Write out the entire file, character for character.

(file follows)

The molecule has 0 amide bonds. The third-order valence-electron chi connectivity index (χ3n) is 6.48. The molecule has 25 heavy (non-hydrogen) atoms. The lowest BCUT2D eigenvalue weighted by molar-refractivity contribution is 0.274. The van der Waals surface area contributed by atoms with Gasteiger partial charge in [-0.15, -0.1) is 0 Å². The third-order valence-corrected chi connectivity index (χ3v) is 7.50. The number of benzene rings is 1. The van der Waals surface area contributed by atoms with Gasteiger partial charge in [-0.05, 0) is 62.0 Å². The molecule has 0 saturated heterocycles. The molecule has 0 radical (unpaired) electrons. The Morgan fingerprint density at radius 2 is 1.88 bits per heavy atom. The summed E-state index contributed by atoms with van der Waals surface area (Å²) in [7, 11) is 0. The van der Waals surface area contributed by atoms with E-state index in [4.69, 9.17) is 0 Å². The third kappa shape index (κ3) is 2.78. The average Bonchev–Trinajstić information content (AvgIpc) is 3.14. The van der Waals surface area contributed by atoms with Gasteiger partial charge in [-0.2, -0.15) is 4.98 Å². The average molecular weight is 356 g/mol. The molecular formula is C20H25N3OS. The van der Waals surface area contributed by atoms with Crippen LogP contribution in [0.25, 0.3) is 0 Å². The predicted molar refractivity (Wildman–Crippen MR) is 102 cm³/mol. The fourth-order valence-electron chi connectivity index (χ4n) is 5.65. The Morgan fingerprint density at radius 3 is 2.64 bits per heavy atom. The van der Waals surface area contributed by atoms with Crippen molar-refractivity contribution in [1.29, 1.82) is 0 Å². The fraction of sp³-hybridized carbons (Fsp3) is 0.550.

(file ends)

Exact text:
The molecule has 0 amide bonds. The third-order valence-electron chi connectivity index (χ3n) is 6.48. The molecule has 25 heavy (non-hydrogen) atoms. The lowest BCUT2D eigenvalue weighted by molar-refractivity contribution is 0.274. The van der Waals surface area contributed by atoms with Gasteiger partial charge in [-0.15, -0.1) is 0 Å². The third-order valence-corrected chi connectivity index (χ3v) is 7.50. The number of benzene rings is 1. The van der Waals surface area contributed by atoms with Gasteiger partial charge in [-0.05, 0) is 62.0 Å². The molecule has 0 saturated heterocycles. The molecule has 0 radical (unpaired) electrons. The Morgan fingerprint density at radius 2 is 1.88 bits per heavy atom. The summed E-state index contributed by atoms with van der Waals surface area (Å²) in [7, 11) is 0. The van der Waals surface area contributed by atoms with E-state index in [4.69, 9.17) is 0 Å². The third kappa shape index (κ3) is 2.78. The average Bonchev–Trinajstić information content (AvgIpc) is 3.14. The van der Waals surface area contributed by atoms with Gasteiger partial charge in [-0.2, -0.15) is 4.98 Å². The average molecular weight is 356 g/mol. The molecular formula is C20H25N3OS. The van der Waals surface area contributed by atoms with Crippen LogP contribution in [0.25, 0.3) is 0 Å². The predicted molar refractivity (Wildman–Crippen MR) is 102 cm³/mol. The fourth-order valence-electron chi connectivity index (χ4n) is 5.65. The Morgan fingerprint density at radius 3 is 2.64 bits per heavy atom. The van der Waals surface area contributed by atoms with Crippen molar-refractivity contribution in [1.29, 1.82) is 0 Å². The fraction of sp³-hybridized carbons (Fsp3) is 0.550.